Pittsburg County Sheriff Chris Morris has told county commissioners how he intends to train employees wanting to carry concealed weapons at the county courthouse.
Commissioners say they will pass the sheriff’s plan to attorneys representing the county through the Association of County Commissioners of Oklahoma.
Commission Chairman/District 2 Commissioner Kevin Smith also said commissioners are pursuing plans to hire a second deputy to work security at the courthouse.
“Your guy does a great job,” Smith said, referring to the deputy assigned to the courthouse. “But he’s so tied up when court action is underway that sometimes the rest of the courthouse is left unattended.”
Smith stated the commissioners’ intentions, but the budget which would include money to hire a second courthouse deputy is awaiting final approval.
Morris presented his plans to commissioners during their meeting at the Pittsburg County Courthouse.
The sheriff said he’s been contacted by numerous courthouse employees requesting that he write them a letter allowing them to carry their concealed weapons while working inside the courthouse.
Morris cited the state statute that says a county sheriff can authorize courthouse employees to carry a handgun while at work if they have a concealed carry permit. The statute also says the sheriff may require additional training before the employee can carry a handgun inside the courthouse.
The sheriff said he’s selected a board consisting of five state-certified Council for Law Enforcement Education and Training (CLEET) instructors who will instruct classes for employees wishing to carry a gun inside the courthouse.
Instructors will score and rate each student/employee and submit the scores to the sheriff.
“If the employee passes the course successfully without any safety issues and shows proficiency with their weapon, they will be approved by the sheriff to carry their handgun while at work in the courthouse,” Morris said.
Morris said he would implement the following steps:
• 1 — Employee must obtain an Oklahoma Self Defense Act license.
• 2 — Employee will complete firearms training covering topics such as threat assessment, “shoot or don’t shoot,” as well as marksmanship training from a CLEET firearms instructor.
• 3 — Employee will complete additional weapon retention training from a CLEET defensive tactics instructor.
• 4 — Employee will complete additional legal training covering the legality of deploying deadly force.
• 5 — Employee will complete the CLEET non-uniformed officer’s course of fire with a passing score on an annual basis to maintain status to carry. All rounds shot during the qualification course must be accounted for by being in the target/silhouette.
• 6 — Employees participating in concealed carry will be required to maintain certain equipment such as a retention-style holster worn on their person or secured in a bag or purse and placed in a secure location such as a desk drawer.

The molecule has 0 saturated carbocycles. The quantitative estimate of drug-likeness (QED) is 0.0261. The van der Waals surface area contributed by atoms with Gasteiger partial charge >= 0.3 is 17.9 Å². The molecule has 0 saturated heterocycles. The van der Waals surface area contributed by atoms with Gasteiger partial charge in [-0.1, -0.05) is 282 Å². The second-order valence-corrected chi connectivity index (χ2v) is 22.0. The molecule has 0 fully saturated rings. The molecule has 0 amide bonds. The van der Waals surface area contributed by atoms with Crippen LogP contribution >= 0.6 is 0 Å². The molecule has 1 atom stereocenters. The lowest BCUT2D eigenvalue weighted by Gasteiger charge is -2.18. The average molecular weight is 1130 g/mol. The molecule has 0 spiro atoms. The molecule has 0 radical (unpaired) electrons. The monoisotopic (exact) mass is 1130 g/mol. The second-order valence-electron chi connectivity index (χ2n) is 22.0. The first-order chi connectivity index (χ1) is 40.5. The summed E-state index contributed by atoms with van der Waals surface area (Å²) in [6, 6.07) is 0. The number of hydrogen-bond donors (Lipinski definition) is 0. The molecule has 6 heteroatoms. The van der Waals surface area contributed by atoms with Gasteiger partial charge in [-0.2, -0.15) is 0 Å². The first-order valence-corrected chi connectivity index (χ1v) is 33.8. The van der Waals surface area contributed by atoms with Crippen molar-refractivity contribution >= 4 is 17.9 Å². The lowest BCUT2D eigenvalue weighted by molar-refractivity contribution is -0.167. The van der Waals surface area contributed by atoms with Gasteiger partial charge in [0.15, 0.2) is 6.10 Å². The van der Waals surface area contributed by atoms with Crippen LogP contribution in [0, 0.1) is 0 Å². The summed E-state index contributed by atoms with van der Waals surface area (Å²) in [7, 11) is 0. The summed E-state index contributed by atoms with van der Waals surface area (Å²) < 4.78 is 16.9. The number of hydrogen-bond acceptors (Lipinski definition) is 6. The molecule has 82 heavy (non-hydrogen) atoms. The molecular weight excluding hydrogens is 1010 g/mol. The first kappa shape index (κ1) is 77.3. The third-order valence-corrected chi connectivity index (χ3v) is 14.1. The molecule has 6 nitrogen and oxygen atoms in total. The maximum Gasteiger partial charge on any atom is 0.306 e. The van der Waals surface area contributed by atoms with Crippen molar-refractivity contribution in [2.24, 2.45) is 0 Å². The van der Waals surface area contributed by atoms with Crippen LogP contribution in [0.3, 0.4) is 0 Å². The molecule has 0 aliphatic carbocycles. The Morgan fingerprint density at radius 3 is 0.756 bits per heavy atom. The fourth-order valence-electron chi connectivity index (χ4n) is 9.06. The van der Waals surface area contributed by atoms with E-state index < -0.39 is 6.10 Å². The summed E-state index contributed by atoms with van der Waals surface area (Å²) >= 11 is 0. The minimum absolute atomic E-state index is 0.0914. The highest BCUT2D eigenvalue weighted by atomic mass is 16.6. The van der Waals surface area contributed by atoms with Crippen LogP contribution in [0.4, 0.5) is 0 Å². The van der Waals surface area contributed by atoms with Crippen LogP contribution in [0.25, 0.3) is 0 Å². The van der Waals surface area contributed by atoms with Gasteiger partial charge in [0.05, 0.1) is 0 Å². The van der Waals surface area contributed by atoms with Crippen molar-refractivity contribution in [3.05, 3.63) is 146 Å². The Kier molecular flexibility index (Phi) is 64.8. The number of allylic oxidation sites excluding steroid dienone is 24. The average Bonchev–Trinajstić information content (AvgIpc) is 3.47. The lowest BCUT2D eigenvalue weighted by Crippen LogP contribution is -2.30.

“This is above and beyond what a citizen of the state of Oklahoma is required to complete and shows a good-faith effort to provide Pittsburg County Courthouse employees with the means to protect themselves in a mass shooting or life-threatening situation,” Morris said.
Afterwards, Morris spoke with the News-Capital regarding his planned training program.
Asked where the firearms training would take place, Morris said it would be on the McAlester Police Department’s Fox-Sheehan Range, so courthouse employees will not have to travel out-of-town to receive the training.
“I just put it on the commissioners,” Morris said. He noted the commissioners plan to be in contact with the Association of County Commissioners of Oklahoma.
He also responded to the commissioners’ concerns regarding potential liability that could result from a courthouse employee firing a weapon inside the courthouse.
“I think it might be more of a risk in taking away their right to carry their weapon and defend themselves,” Morris said.
While state law allows the sheriff to authorize courthouse employees to carry concealed weapons, county commissioners have said their current policy prohibits it.
“We don’t want to get anybody in trouble,” Morris said. “Policy doesn’t override state law.”
While the commissioners have said most of the people they’ve heard from are against allowing courthouse employees to carry concealed weapons, the sheriff said he’s hearing from those supporting it.
“We’ve not had one person not in favor of this,” he said. “These employees want to protect themselves.”
The News-Capital also spoke with the county commissioners regarding the situation.
District 3 Commissioner Ross Selman agreed with Smith’s proposal to send the information about the sheriff’s planned training program to the Association of County Commissioners of Oklahoma.
“Send it to ACCO; let the lawyers check it out,” Selman said. He said he intended to speak to a safety officer at ACCO regarding the matter, but was unable to do so.
“I was there last week, but the safety guy was gone,” Selman said. He also addressed the issue of liability.
“There’s always liability,” Selman said. “We want to make sure we protect our own people, and the public and the county.”
Selman also supports the idea of hiring a second deputy at the courthouse.
“I’ve been holding that ever since I’ve been here,” he said. “There are multiple floors and doors and court cases. I’m glad to see we’ve got a little bit of money and we can do it.”
District 1 Commissioner Charlie Rogers also supports bringing on another courthouse deputy.
“I think that would be excellent,” he said. Rogers said he’s seen statistics that show there’s more of a chance of an accidental shooting if everybody has a gun.
Smith reiterated his request to let lawyers representing ACCO review the sheriff’s plan.
“Let them look at the legal side of it,” said Smith.
Contact James Beaty at email@example.com